The NBA All-Star starters were announced Thursday night on TNT and neither Jaylen Brown nor Jayson Tatum were among them.
Jayson Tatum finished fourth in Eastern Conference frontcourt voting behind starters Kevin Durant, Giannis Antetokounmpo, and Joel Embiid. Brown finished fifth amongst East guards behind starters Bradley Beal and Kyrie Irving, as well as James Harden and Zach LaVine.
Brown was second on media ballots, but fifth in player and fan voting. Tatum was fifth in player and media voting and fourth in fan voting.
Despite not being All-Star starters, both have a strong chance at making the team, much to the apparent chagrin of Danny Ainge, who told 98.5’s Toucher and Rich yesterday that he’d prefer no players go to the All-Star game. However, he’s powerless to stop them.
“It's not my decision,” he said. “I can't just say you cannot play in the All-Star games. I can give my recommendation. But I don't have that kind of authority.”
This raises a question about Brown, who has been battling left knee tendinitis, likely because of the hyper-condensed schedule. He, at this moment, is questionable for Friday night's game against the Atlanta Hawks. Considering how Kemba Walker’s knee responded poorly after his All-Star stint, it’s fair to question whether Brown benefits from putting any amount of stress on that knee in this situation.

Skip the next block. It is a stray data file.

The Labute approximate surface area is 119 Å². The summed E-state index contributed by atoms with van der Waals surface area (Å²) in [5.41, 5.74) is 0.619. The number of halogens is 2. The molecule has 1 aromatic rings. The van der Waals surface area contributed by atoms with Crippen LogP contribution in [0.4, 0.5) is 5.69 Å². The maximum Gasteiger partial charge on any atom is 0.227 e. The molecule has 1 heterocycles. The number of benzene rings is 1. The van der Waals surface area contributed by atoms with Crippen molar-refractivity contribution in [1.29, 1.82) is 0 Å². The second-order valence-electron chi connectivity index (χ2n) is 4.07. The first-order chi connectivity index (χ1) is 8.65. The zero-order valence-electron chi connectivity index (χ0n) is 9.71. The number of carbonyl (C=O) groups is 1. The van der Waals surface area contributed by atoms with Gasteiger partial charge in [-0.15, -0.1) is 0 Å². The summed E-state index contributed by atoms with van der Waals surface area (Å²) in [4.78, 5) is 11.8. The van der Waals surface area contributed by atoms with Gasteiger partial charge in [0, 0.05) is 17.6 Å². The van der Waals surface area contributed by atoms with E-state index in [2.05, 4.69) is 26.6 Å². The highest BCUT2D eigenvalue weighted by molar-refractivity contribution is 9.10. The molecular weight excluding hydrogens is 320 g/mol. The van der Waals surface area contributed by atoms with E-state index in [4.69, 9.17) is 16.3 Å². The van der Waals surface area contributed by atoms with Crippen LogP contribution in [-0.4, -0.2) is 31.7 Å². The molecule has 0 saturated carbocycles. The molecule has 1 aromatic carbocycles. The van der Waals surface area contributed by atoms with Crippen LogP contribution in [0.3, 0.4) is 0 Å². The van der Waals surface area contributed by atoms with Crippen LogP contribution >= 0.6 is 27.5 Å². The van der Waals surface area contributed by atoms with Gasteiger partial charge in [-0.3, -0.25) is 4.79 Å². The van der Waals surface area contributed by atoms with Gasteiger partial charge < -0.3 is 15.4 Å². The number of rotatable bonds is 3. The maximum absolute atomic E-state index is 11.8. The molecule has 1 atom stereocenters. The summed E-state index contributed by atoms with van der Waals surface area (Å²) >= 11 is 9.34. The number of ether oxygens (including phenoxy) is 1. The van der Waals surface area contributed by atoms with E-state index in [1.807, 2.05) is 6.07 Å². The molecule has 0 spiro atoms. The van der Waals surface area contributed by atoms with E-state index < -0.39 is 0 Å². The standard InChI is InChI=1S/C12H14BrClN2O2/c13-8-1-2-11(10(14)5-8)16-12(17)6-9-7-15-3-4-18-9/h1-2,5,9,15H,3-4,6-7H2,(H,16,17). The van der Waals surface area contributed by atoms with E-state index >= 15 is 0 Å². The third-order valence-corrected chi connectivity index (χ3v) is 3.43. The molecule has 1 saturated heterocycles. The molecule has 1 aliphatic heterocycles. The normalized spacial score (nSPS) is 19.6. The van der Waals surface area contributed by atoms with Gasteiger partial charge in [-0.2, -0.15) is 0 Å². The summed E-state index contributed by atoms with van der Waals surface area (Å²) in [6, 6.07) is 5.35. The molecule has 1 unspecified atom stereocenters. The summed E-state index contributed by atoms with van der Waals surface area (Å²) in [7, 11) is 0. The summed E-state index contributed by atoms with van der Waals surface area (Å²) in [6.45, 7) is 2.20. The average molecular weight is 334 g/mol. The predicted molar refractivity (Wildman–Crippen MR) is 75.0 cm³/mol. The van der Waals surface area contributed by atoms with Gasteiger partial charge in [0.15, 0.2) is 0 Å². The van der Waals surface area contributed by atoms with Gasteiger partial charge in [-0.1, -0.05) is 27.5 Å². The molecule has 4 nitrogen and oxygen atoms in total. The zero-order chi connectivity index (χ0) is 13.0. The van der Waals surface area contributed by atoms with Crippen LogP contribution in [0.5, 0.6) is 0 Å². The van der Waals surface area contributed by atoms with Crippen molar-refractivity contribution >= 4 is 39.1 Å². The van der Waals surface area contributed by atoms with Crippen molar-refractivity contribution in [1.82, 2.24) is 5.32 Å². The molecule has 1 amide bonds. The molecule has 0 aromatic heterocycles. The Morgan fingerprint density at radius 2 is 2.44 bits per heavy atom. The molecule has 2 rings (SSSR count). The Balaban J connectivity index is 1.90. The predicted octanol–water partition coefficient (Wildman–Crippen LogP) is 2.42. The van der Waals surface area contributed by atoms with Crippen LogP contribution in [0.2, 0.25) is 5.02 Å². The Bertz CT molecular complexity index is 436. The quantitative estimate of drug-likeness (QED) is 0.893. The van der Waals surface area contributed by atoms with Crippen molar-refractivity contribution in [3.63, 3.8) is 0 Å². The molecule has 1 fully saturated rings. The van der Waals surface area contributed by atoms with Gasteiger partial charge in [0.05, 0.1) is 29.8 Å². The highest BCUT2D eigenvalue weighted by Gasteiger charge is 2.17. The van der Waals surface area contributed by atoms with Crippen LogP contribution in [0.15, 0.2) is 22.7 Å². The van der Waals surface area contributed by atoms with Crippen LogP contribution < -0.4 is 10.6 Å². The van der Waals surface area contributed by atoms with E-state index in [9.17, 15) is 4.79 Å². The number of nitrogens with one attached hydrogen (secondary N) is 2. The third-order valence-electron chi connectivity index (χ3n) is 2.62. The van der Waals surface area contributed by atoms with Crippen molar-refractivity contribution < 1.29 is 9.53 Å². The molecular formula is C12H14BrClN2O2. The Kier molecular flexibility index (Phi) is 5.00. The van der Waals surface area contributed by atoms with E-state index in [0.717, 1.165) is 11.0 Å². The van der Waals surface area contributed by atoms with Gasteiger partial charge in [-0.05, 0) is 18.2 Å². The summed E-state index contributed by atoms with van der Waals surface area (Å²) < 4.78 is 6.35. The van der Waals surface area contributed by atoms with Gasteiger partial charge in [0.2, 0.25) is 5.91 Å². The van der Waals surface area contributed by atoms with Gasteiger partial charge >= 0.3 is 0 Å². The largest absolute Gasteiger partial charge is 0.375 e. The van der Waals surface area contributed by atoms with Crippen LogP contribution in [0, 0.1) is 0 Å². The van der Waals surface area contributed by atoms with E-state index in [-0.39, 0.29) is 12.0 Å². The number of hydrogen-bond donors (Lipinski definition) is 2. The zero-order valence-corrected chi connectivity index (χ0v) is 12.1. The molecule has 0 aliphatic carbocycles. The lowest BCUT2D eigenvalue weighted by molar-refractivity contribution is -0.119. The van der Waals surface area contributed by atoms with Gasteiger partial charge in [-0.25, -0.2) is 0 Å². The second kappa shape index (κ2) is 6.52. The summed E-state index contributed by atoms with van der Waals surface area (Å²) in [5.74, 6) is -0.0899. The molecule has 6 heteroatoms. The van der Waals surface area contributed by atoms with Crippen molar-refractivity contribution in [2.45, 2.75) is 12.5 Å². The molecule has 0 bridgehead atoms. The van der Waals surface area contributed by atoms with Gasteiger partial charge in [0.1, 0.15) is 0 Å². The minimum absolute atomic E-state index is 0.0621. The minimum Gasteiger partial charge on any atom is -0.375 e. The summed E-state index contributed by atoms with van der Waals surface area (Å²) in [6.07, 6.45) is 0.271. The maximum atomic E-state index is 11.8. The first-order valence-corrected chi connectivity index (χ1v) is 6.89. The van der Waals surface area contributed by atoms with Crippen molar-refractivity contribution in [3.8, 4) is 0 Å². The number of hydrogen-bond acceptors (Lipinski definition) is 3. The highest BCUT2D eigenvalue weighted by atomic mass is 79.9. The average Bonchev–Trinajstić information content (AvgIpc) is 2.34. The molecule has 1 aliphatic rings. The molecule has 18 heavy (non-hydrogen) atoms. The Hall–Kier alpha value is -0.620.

“I'm not saying that I don't want Jaylen to play in it. I'm not taking that strong of a stance,” Ainge said. “Let's wait and see, so we can see how he feels and and you know, talk it through with Jaylen.”
The All-Star reserves will be announced on Tuesday.
Targeting Payton Pritchard
Payton Pritchard got the full-on rookie treatment on Wednesday night.
“They were targeting him a little bit,” Stevens said after the game. “So that's a great experience for him because he's getting some of that, so he’s going to have to learn to deal with that.”
It’s a tough spot for Pritchard, who has obviously done well but is still learning a lot about the league. This year is especially tough for rookies who not only didn’t have a training camp, they had extraordinarily long layoffs and were tossed into a relentless schedule.